Volume 6 Number 2: Churching planting in the 90s Part II

(Cont'd from previous)

2. The content:

Option A: Planting an alternate public worship service (start a church that does church a little different to the existing churches in the area)

-It's relatively known territory
-It's easy to recruit peope (all the people who are negative about the existing churches/ways of doing church)
-You can generally get pretty quick results (at least at first)

-The church gathered its people because it was a new thing getting started. It has no intrinsic 'missionary edge' of its own.
-The vast mjaority of people attracted by this model tend to be Christians who either move into the area, transfer from existing churches or haven't been going to church for a long time
-There is no high 'felt need' for the average non-Christian to want to come to church - alternative-style or not
-It can tend to cater for Christian who have 'commitment issues'. Often these Christians just cycle through
-It takes a lot of energy to do this well (and you've really gotta do it well - see below). About 20 people are required to run a good public meeting. And they generally can't be the same twenty people every week, so you need 60-80 to sustain the rosters required.
-Even given a large core group, not all of the church will regularly committ to these rosters. As a result, the danger is for a committed core to wear out rather quickly. Not to mention there energy is being distracted from evangelism, community and so on.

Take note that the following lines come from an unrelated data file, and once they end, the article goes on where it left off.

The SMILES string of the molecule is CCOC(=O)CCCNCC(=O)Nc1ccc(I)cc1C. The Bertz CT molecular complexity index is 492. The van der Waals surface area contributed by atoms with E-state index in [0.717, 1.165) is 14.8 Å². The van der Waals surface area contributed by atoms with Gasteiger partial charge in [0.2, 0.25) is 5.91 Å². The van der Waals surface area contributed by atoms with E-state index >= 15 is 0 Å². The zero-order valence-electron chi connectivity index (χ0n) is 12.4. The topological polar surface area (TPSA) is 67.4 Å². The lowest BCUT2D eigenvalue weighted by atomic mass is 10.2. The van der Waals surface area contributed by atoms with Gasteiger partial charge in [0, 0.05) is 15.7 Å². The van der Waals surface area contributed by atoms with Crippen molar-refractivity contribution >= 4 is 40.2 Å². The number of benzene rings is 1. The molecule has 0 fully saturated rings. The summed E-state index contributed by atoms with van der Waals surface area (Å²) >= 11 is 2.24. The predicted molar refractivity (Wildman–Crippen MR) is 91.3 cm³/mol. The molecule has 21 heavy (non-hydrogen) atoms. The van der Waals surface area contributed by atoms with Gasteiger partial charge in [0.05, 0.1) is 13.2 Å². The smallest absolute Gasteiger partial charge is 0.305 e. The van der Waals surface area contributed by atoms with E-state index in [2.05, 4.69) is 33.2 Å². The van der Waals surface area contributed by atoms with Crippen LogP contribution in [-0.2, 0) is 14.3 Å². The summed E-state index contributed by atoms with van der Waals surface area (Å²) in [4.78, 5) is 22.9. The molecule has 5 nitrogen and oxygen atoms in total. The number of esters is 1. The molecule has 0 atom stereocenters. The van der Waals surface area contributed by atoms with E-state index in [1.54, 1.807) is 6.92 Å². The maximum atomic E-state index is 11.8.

-Have a comprehensive ministry model ('discipleship plan'). There are roughly 7 developmental stages we go through as we move from unchurched non-Chrsitian to active and commited mature Christian. We need to really think through how we are going to serve people well at each of these stages.
-You need a big team to start with. It is very hard to start with a team of 20 and grow beyond 50 peopel in size. The tendency is to reach roughly 50 members, and then to gradually decline again, partly due to the pressure mentioned in the 'CONS's above.
-Start in a good location. For example, regional areas will often respond well to this model, as they are keen to join in on community life events.
-Make the public meeting very very very user-friendly.

(2B Cont'd)